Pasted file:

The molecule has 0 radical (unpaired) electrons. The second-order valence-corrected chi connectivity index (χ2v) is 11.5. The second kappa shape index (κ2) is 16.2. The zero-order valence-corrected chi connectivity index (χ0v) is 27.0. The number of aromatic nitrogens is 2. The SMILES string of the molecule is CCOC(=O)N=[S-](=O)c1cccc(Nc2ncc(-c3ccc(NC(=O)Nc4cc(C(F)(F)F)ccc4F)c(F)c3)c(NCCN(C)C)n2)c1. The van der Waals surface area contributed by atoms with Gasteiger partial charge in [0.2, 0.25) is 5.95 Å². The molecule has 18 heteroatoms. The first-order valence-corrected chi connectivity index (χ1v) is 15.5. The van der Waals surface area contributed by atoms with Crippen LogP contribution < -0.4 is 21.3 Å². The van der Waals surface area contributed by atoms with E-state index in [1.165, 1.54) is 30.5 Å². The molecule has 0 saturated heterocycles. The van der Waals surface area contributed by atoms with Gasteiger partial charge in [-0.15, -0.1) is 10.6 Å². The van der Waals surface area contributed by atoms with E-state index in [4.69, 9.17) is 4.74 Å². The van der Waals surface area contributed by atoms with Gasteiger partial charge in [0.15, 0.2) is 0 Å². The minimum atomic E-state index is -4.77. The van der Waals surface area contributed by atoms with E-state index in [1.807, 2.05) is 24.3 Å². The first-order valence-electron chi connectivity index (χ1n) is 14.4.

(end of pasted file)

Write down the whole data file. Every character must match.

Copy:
The molecule has 0 radical (unpaired) electrons. The second-order valence-corrected chi connectivity index (χ2v) is 11.5. The second kappa shape index (κ2) is 16.2. The zero-order valence-corrected chi connectivity index (χ0v) is 27.0. The number of aromatic nitrogens is 2. The SMILES string of the molecule is CCOC(=O)N=[S-](=O)c1cccc(Nc2ncc(-c3ccc(NC(=O)Nc4cc(C(F)(F)F)ccc4F)c(F)c3)c(NCCN(C)C)n2)c1. The van der Waals surface area contributed by atoms with Gasteiger partial charge in [0.2, 0.25) is 5.95 Å². The molecule has 18 heteroatoms. The first-order valence-corrected chi connectivity index (χ1v) is 15.5. The van der Waals surface area contributed by atoms with Crippen LogP contribution < -0.4 is 21.3 Å². The van der Waals surface area contributed by atoms with E-state index in [1.165, 1.54) is 30.5 Å². The molecule has 0 saturated heterocycles. The van der Waals surface area contributed by atoms with Gasteiger partial charge in [-0.15, -0.1) is 10.6 Å². The van der Waals surface area contributed by atoms with E-state index in [4.69, 9.17) is 4.74 Å². The van der Waals surface area contributed by atoms with Gasteiger partial charge in [0.15, 0.2) is 0 Å². The minimum atomic E-state index is -4.77. The van der Waals surface area contributed by atoms with E-state index in [1.807, 2.05) is 24.3 Å². The first-order valence-electron chi connectivity index (χ1n) is 14.4.